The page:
The changed PHP read_exif_off_image_rotate.php includes these aesthetic and usability improvements you can test for yourself at this live run link.

You can also see this play out at WordPress 4.1.1′s PHP Exif Image Information Revisit Tutorial.


Previous relevant PHP Exif Image Zip Mystery Game Hints Tutorial is shown below.

PHP Exif Image Zip Mystery Game Hints Tutorial

PHP Exif Image Zip Mystery Game Hints Tutorial

Just like with the recent PHP Wikipedia Geo Map Google Chart Tutorial we find a use for the talents of Google Chart

… as we improve the functionality of our “Mystery Trip in Images Game” we started with yesterday’s PHP Exif Image Zip Mystery Game Primer Tutorial.

They are used respectively for …

  • final view of a map of the trip after the second player has finished their guessing of Start and Finish place characteristics (as we also do with another Google Maps window, thanks, that gives directions between two (latitude, longitude) sets)
  • as a mechanism to provide a hint (that is not totally obvious, and thereby giving the game away)

And so today we can take you to a real zip file of JPEG images of a Mystery Trip, taken on an iPhone that you can try with a second player at this live run link.

The photos were taken deliberately to be obtuse, so as not to give the game away with their visual content. How are we able to give you hints in a programmatical sense? Well, on a JPEG coming out of an iPhone there is geodata (metadata latitude and longitude) stored that we access via Exif image attribute (PHP) methods.

The changed PHP read_exif_off_image_rotate.php includes these “best for two player” game interactive improvements, as well as allowing the user be able to reach this Mystery Game from old URL (simpler) arrangements, from older incarnations (you can read below).


Previous relevant PHP Exif Image Zip Mystery Game Primer Tutorial is shown below.

PHP Exif Image Zip Mystery Game Primer Tutorial

PHP Exif Image Zip Mystery Game Primer Tutorial

There’s a fair bit to the design of a new game we’re developing that uses the image metadata ideas from PHP Exif Image Information Rotation Tutorial in its workings.

Our early days work starts down the road by collecting zipfile and other pertinent Exif data item ideas off …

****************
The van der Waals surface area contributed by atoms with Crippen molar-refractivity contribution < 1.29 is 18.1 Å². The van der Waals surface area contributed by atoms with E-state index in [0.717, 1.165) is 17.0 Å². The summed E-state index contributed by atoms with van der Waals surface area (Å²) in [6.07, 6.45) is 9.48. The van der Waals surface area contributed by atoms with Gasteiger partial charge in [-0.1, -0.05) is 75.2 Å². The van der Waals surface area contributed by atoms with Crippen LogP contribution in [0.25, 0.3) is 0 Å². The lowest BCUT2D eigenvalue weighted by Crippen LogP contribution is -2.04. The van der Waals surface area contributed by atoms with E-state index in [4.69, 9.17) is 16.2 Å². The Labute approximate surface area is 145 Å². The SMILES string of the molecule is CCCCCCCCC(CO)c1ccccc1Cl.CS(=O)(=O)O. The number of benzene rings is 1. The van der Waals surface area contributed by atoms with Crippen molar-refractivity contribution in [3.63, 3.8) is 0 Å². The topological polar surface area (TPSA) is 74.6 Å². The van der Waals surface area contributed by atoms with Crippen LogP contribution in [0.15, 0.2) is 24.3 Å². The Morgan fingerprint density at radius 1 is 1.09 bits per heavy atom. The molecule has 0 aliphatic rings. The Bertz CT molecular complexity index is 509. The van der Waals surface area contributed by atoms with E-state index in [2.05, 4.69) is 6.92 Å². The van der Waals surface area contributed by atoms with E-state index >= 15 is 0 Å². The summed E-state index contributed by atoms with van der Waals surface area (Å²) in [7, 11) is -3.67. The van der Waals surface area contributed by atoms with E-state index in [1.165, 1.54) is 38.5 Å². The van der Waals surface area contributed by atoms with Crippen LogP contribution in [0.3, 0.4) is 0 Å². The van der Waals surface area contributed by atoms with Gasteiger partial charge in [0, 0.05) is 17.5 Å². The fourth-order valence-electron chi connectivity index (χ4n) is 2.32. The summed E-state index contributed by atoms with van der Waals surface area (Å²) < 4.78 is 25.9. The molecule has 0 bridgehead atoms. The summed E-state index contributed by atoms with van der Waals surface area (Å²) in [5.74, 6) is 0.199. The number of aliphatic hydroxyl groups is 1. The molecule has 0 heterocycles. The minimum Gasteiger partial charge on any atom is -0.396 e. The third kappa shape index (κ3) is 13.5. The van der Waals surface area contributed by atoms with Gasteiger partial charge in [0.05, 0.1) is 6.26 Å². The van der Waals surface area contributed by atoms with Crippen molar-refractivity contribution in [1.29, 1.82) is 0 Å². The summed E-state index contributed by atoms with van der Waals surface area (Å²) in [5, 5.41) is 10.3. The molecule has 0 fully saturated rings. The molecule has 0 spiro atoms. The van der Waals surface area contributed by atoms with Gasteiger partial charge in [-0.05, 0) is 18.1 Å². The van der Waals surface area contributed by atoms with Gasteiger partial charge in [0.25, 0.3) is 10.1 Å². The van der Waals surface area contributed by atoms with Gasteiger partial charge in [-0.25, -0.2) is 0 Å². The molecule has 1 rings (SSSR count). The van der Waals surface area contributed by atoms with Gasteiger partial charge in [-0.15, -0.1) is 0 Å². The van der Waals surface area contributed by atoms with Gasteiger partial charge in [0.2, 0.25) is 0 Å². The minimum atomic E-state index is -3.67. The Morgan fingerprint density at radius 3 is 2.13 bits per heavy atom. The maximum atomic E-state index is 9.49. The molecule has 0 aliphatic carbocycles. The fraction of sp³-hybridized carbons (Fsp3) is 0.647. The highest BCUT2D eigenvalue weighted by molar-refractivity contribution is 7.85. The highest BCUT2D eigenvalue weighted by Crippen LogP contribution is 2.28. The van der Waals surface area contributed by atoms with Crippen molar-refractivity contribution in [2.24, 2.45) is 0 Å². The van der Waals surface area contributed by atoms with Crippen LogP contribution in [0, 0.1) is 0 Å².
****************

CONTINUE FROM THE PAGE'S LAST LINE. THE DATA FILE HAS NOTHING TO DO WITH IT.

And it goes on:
• first game player, who sets up the game parameters while player 2 is not watching, in a form that is submitted ahead of …
  • second player then turns around and tries to guess details of a Start place and End place, and any other places photographed by player 1

As you can see to simplify things we are introducing PHP zipfile coding to group together a set of photographs into the one file concept.

It will be tomorrow that you see a more complete and rounded game solution, and by then we can come up with a name for it too!

Feel free to try the changed read_exif_off_image_rotate.php live run to try out this game in an early incarnation.


Previous relevant PHP Exif Image Information Rotation Tutorial is shown below.

PHP Exif Image Information Rotation Tutorial

PHP Exif Image Information Rotation Tutorial

The “Stop Press” of PHP Exif Image Information Primer Tutorial as shown below, introduced us to some PHP able to glean quite a bit of really useful Exif information stored with an image file, perhaps straight off a digital camera or mobile phone or mobile tablet. We use the great advice of //www.v-nessa.net/2010/08/02/using-php-to-extract-image-exif-data to cycle through this information.

This information was of interest regarding …

Sometimes you’ll see Gimp using exif functionality when it becomes aware of the possibility your image could be rotated to advantage

… as we saw Gimp doing this in relation to a photograph image coming off my Android Mobile Phone that we used, in its “rotated-by-Gimp” form, in our recent Mindfulness Follow Up Tutorial. But how about if we want to detect what Gimp detects, to fix this camera orientation issue ourselves? Well, in amongst the Exif information, we found …